Steven Wilson – 4½ Review

Steven Wilson – 4½ Review

Steven Wilson is one of music’s best producers and, as I ranted and raved last year, quickly becoming one of progressive music’s best songwriters, as well. Hand. Cannot. Erase. was, as I’ve just recently written again, a triumph. However, like all triumphs—yes, all of them—part of honing in on the “triumphant” is knowing when to edit. That doesn’t always mean that what was cut was bad, of course, and is Steven Wilson and his trusty (and ridiculously talented) backing band knocking out 37 minutes of excellent leftovers.” Yeah, I guess you should probably just expect a lovefest.

Novembers Doom – Bled White Review

Novembers Doom – Bled White Review

“Of all the bands skulking around the doom/death catacombs, none manage to trigger more raw emotion in me than Novembers Doom. They aren’t necessarily the best band in the genre, but when they lock everything in, the melancholy pours like rain off a tin roof in Seattle. They’re the authors of one of the most depressing songs of all time (“What Could have Been”) and there’s something unique about their fusion of Paradise Lost and Type O Negative with vaguely Opeth-esque style death metal that really drills deep down into the heart of darkness within.” If you’re staring into the heart of darkness, it must be November!

Blackfinger – Blackfinger Review

Blackfinger – Blackfinger Review

“If the prospect of Trouble without longtime vocalist Eric Wagner seems like a bad idea, the thought of Wagner without Trouble is simply a question mark. Other than his Lid project back in the ’90s, the man hasn’t done much outside of his main band, leaving us to wonder what Eric Wagner might sound like if left to his own devices. And it seemed like we’d never find out, given his lack of output since leaving Trouble back in 2007. Finally, after a six-year absence, Wagner re-enters the music world with his new band, dubbed Blackfinger.” There are a few big Trouble fanboys on the AMG staff and they were all atwitter over this release. Should they be? Should you?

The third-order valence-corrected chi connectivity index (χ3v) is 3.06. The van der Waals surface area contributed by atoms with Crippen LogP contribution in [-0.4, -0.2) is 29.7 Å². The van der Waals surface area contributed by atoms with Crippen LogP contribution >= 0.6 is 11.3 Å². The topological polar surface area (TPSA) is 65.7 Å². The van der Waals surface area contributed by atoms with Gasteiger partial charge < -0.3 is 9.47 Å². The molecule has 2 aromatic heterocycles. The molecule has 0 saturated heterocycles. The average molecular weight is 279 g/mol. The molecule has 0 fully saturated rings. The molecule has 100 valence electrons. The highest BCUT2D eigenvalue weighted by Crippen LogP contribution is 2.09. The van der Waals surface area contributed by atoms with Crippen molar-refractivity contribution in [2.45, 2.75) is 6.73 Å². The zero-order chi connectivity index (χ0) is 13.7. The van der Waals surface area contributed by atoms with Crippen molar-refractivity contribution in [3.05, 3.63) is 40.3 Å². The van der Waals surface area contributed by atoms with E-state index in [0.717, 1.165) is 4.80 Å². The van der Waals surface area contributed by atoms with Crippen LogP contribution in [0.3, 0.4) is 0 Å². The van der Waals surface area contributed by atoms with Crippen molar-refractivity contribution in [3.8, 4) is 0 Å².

Uncle Acid and The Deadbeats – Mind Control Review

Uncle Acid and The Deadbeats – Mind Control Review

“Occupying the same retro 70s “occult rock” genre as Ghost, Devil, The Devil’s Blood and Occultation, Uncle Acid and The Deadbeats brought a lot of firepower to the retro doom knife fight with their 2011 Blood Lust opus. They showcased the same hooky, memorable song writing chops and appreciation of the past that Ghost featured on their debut, but folded it into a heavier overall sound with big, distorted guitars and a weird serial killer/stalker atmosphere. While I wouldn’t say it bested Opus Eponymous, it was a close second, and way better than the rest of their occult rock ilk.” Can you expect more slamming, jamming doom rock from your creepy Uncle, or did the dreaded Curse of 2013 claim yet another hapless victim.